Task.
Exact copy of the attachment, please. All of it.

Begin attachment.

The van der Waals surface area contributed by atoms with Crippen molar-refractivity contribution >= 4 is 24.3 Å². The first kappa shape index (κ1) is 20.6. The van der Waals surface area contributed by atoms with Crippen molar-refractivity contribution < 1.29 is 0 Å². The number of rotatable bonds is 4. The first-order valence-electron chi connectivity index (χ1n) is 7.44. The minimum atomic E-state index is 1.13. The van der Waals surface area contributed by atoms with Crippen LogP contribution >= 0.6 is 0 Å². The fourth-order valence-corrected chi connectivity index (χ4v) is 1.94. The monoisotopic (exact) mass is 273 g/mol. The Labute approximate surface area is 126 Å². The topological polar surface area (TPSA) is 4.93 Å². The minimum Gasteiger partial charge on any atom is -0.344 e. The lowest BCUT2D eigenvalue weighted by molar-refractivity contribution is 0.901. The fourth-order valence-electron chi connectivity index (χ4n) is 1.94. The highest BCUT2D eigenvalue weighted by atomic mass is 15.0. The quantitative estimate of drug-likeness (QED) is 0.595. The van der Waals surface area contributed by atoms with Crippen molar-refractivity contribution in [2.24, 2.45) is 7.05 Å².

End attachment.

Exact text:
The van der Waals surface area contributed by atoms with Crippen molar-refractivity contribution >= 4 is 24.3 Å². The first kappa shape index (κ1) is 20.6. The van der Waals surface area contributed by atoms with Crippen molar-refractivity contribution < 1.29 is 0 Å². The number of rotatable bonds is 4. The first-order valence-electron chi connectivity index (χ1n) is 7.44. The minimum atomic E-state index is 1.13. The van der Waals surface area contributed by atoms with Crippen LogP contribution >= 0.6 is 0 Å². The fourth-order valence-corrected chi connectivity index (χ4v) is 1.94. The monoisotopic (exact) mass is 273 g/mol. The Labute approximate surface area is 126 Å². The topological polar surface area (TPSA) is 4.93 Å². The minimum Gasteiger partial charge on any atom is -0.344 e. The lowest BCUT2D eigenvalue weighted by molar-refractivity contribution is 0.901. The fourth-order valence-electron chi connectivity index (χ4n) is 1.94. The highest BCUT2D eigenvalue weighted by atomic mass is 15.0. The quantitative estimate of drug-likeness (QED) is 0.595. The van der Waals surface area contributed by atoms with Crippen molar-refractivity contribution in [2.24, 2.45) is 7.05 Å².